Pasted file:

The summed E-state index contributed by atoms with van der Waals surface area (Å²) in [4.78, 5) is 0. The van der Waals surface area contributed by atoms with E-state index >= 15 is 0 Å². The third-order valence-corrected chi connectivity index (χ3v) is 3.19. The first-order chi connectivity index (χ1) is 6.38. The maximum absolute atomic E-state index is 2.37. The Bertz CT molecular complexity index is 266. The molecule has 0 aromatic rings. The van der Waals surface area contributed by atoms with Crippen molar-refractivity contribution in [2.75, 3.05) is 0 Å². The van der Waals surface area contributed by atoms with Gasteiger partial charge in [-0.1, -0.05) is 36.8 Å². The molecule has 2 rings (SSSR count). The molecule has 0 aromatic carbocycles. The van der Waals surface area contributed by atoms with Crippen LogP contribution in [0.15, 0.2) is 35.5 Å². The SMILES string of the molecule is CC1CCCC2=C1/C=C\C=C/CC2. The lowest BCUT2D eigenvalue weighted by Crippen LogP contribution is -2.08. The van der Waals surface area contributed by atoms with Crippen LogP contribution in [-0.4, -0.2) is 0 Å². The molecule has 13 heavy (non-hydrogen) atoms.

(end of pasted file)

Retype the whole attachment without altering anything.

The summed E-state index contributed by atoms with van der Waals surface area (Å²) in [4.78, 5) is 0. The van der Waals surface area contributed by atoms with E-state index >= 15 is 0 Å². The third-order valence-corrected chi connectivity index (χ3v) is 3.19. The first-order chi connectivity index (χ1) is 6.38. The maximum absolute atomic E-state index is 2.37. The Bertz CT molecular complexity index is 266. The molecule has 0 aromatic rings. The van der Waals surface area contributed by atoms with Crippen molar-refractivity contribution in [2.75, 3.05) is 0 Å². The van der Waals surface area contributed by atoms with Gasteiger partial charge in [-0.1, -0.05) is 36.8 Å². The molecule has 2 rings (SSSR count). The molecule has 0 aromatic carbocycles. The van der Waals surface area contributed by atoms with Crippen LogP contribution in [0.15, 0.2) is 35.5 Å². The SMILES string of the molecule is CC1CCCC2=C1/C=C\C=C/CC2. The lowest BCUT2D eigenvalue weighted by Crippen LogP contribution is -2.08. The van der Waals surface area contributed by atoms with Crippen LogP contribution in [-0.4, -0.2) is 0 Å². The molecule has 13 heavy (non-hydrogen) atoms.